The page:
D'Est, 1993, Chantal Akerman

Tales of Europe

May 11 to June 25, 2017

"The problem with Europe? It is impossible to tell." In recent years, this conclusion has been resounding ever more often. The ardently longed-for "Union", in reality far from its initial impulse, seems to be missing a unifying narrative, especially when compared to its transatlantic counterpart. America – the ring of a single word is enough to call forth the whole story.

Europe makes for a more complicated case. For a while, the Holocaust as the caesura of civilization and the era of totalitarian regimes altogether acted as foundations upon which a European narrative of peace and affluent societies was based, but this premise gradually turned abstract. The more extensive reference reaching back to antiquity, i.e. to the "Judaeo-Christian world view", is increasingly regarded as an academic issue for cultural historians. And the insight into Europe's colonial history has unifying power only insofar as it is used to magnify the irrational fear of "counterblows" such as mass immigration and terrorism.

The retrospective presented by the Austrian Film Museum in the framework of the Wiener Festwochen 2017 is based on the assumption that there can be no common "tale of Europe"; that the chance for a more enlightened understanding of Europe lies in the recognition of its productive fragmentation. Europe is the work of conflicting, ungovernable historical forces that cannot be simply brought to a standstill by the phantoms of neo-nationalism or by the bureaucratic economic structure called "Brussels" (even if the perfectly legitimate elements at its center, the need for "homeland" and the rule of law and fairness will certainly play a role in the making of any desirable Europe).

European cinema, as well as literature, has made a great many vital, painful, and nimble proposals towards achieving such an enlightened understanding. Its tales (not always the most famous or most profitable ones) have raised the questions and particles that can perhaps be used to truly represent Europe, differently so than myths and national discourses, or what the EU film funding bodies would like to see. For this cinema is an ungovernable, incomplete, fragmented creation of its own, which can be best approached if "clean" film historical classifications and causalities are replaced by drawing a few curves in the terrain. These lines, as indicated by the selection of films, spring from an "essayistic" approach and follow on the traces of powerful memories.

This includes the non-European perspective (of directors such as Joseph Losey, Raúl Ruiz, Ousmane Sembène, and Orson Welles) as well as the experience of those filmmakers who ventured beyond the confines of their countries and languages (from Luis Buñuel and Max Ophüls to Chantal Akerman and Claire Denis). It also includes the decision to place two of the selected films in relation with each other based on varying echoes and contrasts on each day of screenings. And it includes three rough guiding concepts that provide a certain direction for the aforementioned curves: money (and its flow), motion (walking, driving, fleeing), and modern history (including its repetitions, whether as fact or farce). In other words, about a hundred years of European hi/stories in which "freedom" refers not only to the free flow of capital and merchandise, but also to the free movement of people.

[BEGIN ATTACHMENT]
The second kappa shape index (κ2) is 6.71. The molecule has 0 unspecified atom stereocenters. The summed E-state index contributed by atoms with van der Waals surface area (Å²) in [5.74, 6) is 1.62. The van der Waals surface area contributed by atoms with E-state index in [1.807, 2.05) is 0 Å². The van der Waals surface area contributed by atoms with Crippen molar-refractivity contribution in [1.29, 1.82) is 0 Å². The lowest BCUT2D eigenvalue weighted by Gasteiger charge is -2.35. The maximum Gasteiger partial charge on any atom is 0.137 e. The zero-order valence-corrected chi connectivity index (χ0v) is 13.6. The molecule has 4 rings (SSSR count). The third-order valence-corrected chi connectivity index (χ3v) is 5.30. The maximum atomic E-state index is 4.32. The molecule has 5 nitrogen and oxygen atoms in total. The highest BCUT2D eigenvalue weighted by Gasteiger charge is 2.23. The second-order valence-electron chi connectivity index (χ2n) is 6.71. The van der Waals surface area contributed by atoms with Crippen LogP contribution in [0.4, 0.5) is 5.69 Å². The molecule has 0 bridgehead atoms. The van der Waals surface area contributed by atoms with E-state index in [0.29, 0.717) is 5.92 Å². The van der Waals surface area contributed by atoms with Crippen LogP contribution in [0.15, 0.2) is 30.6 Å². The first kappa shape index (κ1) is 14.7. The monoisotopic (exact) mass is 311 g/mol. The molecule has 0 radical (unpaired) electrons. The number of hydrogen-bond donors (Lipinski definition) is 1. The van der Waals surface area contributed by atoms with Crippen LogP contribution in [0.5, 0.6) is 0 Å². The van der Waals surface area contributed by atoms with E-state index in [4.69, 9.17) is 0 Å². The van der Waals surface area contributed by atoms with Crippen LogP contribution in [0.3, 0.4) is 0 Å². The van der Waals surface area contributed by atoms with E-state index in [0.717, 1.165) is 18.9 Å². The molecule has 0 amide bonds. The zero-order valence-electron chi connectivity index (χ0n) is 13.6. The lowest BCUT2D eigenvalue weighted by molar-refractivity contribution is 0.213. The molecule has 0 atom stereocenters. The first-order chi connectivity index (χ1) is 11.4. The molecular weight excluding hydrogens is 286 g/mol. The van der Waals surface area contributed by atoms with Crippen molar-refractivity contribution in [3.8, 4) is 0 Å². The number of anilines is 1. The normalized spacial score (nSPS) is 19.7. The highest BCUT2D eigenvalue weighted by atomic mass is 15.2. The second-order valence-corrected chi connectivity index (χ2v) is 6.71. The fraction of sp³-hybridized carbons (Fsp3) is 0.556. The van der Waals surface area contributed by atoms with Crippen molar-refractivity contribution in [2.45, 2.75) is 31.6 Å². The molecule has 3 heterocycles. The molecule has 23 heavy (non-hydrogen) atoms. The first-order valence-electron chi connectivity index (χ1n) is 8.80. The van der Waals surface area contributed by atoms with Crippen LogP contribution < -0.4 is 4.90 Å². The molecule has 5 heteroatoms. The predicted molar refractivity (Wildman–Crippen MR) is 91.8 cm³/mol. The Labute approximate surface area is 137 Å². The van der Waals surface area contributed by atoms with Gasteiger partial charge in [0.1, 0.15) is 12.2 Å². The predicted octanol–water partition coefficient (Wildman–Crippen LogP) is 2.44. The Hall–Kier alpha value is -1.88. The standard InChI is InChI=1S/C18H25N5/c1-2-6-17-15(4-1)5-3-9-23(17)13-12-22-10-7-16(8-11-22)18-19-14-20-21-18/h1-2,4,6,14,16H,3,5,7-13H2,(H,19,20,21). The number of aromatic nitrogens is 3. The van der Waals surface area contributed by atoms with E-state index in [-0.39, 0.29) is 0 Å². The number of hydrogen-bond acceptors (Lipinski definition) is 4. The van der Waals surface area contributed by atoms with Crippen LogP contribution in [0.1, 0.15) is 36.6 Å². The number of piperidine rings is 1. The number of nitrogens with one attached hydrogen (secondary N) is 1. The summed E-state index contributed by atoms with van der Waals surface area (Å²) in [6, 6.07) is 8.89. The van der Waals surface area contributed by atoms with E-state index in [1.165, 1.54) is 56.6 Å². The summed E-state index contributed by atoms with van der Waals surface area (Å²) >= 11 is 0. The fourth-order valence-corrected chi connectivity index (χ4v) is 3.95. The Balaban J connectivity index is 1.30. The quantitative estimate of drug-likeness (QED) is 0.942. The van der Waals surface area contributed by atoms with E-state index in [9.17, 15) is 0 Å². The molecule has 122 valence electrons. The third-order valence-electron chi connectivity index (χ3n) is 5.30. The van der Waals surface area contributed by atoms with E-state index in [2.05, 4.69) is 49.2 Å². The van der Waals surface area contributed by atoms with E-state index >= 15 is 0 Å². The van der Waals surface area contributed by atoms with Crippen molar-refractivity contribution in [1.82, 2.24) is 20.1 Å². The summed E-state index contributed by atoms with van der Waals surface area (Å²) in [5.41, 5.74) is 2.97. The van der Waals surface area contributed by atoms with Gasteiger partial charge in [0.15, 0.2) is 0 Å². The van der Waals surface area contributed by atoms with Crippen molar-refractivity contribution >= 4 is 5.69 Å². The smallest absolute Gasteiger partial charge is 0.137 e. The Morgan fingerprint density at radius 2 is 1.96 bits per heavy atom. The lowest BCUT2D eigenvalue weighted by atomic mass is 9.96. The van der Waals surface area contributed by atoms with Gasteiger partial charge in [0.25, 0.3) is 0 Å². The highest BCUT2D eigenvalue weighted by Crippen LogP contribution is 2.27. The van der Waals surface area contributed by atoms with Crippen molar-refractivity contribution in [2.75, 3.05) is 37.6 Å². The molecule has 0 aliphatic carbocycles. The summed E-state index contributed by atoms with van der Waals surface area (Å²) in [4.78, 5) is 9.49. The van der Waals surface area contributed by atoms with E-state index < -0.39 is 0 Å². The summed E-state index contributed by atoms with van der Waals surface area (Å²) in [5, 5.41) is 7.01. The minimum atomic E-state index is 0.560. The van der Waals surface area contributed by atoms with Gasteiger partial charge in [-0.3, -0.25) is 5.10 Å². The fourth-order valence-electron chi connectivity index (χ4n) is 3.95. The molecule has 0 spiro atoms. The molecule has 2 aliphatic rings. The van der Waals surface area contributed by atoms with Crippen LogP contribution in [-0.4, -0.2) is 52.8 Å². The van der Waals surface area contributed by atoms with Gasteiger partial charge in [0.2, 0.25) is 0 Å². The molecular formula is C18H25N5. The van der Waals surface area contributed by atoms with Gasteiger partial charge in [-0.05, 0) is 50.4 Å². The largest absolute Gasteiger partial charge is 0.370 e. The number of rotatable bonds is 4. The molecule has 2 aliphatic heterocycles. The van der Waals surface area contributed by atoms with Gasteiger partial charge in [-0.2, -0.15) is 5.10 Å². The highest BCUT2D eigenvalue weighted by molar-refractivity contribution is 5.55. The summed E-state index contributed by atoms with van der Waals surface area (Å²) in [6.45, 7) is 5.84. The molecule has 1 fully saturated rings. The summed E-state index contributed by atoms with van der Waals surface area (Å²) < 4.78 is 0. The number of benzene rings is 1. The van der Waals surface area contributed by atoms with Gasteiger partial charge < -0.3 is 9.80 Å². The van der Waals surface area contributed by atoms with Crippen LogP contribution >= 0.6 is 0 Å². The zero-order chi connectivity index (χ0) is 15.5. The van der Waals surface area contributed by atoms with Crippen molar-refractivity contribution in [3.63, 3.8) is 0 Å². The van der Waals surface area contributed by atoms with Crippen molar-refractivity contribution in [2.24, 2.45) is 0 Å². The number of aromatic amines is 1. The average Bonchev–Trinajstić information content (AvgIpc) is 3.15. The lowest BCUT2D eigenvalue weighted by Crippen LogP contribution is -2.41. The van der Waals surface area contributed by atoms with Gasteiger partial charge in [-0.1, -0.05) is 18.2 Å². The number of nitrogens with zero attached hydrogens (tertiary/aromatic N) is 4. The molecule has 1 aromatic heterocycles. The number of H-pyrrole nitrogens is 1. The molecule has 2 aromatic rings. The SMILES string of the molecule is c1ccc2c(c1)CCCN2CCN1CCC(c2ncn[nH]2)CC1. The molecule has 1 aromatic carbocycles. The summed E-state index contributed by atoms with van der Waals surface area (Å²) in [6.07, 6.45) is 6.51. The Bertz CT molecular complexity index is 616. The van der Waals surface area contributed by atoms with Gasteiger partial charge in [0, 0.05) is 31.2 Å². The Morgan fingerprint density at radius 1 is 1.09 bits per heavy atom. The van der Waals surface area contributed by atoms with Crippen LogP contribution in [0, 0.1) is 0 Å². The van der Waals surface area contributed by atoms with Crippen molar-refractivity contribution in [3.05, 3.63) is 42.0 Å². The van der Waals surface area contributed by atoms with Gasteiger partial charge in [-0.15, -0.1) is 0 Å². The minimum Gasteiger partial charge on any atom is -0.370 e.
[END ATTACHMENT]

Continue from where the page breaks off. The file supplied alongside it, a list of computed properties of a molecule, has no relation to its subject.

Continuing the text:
"We discover our Europe in a strange light and recognize it nonetheless," Eric Rohmer wrote of Orson Welles' mysterious European film Confidential Report (1955) 60 years ago. It is exactly this goal – achieving recognition nonetheless, or seeing the terrain even more clearly in a strange light – that the retrospective strives for.

It tells of bodies and economic conditions, desire and imprisonment crashing against each other in Europe '51 (Rossellini) and In a Year with 13 Moons (Fassbinder). How it feels to cross Europe and its patterns as a Passenger after the concentration camp (Andrzej Munk) or as a Travelling Warrior at the pace of a modern Ulysses (Christian Schocher). How it is possible to live here, as a Vagabond (Agnès Varda) or inhabiting a spectacular Playtime (Jacques Tati). What a pledge (La Promesse, Luc and Jean-Pierre Dardenne) and a hope (Espoir, André Malraux) are worth here. How colonial thinking is remembered or lives on, as Chocolat (Claire Denis) or Tabu (Miguel Gomes); how those on the run experience this place, as The Last Chance (Leopold Lindtberg) or as a Landscape in the Mist (Theo Angelopoulos); and how important it is to simply ask questions, from the most essential to very concrete ones: La Question humaine (Nicolas Klotz) – Did Wolff von Amerongen Commit Bankruptcy Crimes? (Gerhard Friedl). Does Europe, today, resemble a Fragment of an Empire (Fridrich Ėrmler) or The Testament of Dr. Mabuse (Fritz Lang)? All this on the basis of History Lessons (Huillet/Straub) or The Gospel According to St. Matthew (Pasolini).  

Films from 1929 to 2012: fifty tales of Europe, fifty examples for future enlightenment.

The retrospective will take place in the framework of the Wiener Festwochen. At the invitation of the Film Museum, a curator and three artists of the Festwochen will present and comment on one film each: Bonaventure Ndikung (Berlin), Tianzhuo Chen (Beijing), Derrick Ryan Claude Mitchell (Seattle) and Daniel Lie (São Paulo).
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